Bayview, WI -- A century-old, run-down building in the Bayfield peninsula has gotten a new home and a new purpose.
On Monday, crews moved the original Houghton Depot to the Town of Bayview Park.
It served as a train depot for 50 years, then a personal home. In 2018, the previous owners gave the building to the town of Bayview.
The Bayview History Committee organized the move. The 15 by 20 foot building was moved about 5 miles from a site in Washburn.
The history committee says this project is one way to keep the depot alive and share its past with future generations.
The building's new purpose will be an educational tool for students.
Project leaders say the building needs a major overhaul before it can welcome students there. But eventually, Mary Gruhl who's building the education program says she hopes it can serve as a window to the past.
"We have several individuals who are interviewing our older population to get the history behind that.", Gruhl stated.
A history lesson that Gruhl says will be perfect for elementary students.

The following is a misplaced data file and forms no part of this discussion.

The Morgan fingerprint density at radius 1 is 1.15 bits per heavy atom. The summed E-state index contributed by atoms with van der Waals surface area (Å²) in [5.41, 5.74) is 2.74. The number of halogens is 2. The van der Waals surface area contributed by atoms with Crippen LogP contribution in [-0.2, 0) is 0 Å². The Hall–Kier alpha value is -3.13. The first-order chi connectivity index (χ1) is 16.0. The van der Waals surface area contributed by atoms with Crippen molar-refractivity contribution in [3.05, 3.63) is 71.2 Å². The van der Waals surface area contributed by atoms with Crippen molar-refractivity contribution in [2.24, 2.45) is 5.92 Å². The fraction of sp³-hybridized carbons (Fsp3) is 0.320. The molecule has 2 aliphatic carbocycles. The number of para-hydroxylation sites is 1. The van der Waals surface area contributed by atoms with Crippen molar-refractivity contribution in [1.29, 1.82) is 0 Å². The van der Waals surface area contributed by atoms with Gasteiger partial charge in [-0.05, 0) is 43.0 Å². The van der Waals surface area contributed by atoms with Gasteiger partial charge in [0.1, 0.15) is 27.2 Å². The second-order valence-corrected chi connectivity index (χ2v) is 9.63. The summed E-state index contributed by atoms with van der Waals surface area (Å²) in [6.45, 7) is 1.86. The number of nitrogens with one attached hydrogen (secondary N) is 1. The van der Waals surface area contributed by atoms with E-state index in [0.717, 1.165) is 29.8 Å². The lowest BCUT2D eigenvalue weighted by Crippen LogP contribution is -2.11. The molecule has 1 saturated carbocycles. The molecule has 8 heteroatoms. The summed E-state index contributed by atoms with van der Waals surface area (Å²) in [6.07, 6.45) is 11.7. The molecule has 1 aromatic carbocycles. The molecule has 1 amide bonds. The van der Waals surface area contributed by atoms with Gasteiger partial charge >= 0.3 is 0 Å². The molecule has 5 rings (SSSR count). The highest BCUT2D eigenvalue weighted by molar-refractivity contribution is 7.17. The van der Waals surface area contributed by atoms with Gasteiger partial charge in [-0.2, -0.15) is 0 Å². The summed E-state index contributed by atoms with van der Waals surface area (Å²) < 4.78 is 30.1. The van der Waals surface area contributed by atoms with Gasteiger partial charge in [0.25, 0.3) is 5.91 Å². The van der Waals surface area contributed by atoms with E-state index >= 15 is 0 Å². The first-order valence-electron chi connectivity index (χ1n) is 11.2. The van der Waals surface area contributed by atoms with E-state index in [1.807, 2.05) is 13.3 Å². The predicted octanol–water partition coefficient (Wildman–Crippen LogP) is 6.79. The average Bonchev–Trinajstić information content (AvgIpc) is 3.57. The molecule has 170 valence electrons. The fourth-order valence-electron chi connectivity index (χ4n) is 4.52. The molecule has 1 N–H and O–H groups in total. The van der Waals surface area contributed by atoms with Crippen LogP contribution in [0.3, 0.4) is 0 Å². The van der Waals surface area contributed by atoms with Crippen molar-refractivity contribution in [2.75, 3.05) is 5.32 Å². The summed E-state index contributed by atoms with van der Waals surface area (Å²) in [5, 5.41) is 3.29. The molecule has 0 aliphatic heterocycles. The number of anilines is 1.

"4th grade is when they learn about Wisconsin history, and we really want to encourage schools to come here on fields trips and learn about how important the rails were.", Mentioned Gruhl.
The town of Bayview's history committee budgeted about $20,000 for this renovation project and through several large donations they are currently at $11,000.
They hope to raise more awareness by holding presentations and sending out postcards about the project.
"We received a lot of positive feedback, a lot of people are grateful and supportive", Stated Paul Johnson, President of the History Committee.
Project leaders are looking forward to this project as it continues to take shape.
"This as retirement, is an awesome opportunity to continue doing what I really love to do and that’s working with children of all ages and adults as well.", Said Gruhl
Project leaders are hopeful to have the outside complete by summer, the inside will be remodeled in the fall and to have programs up and running by spring of 2021.
They hope it will draw in not only elementary students, but tourists and adults curious about history as well.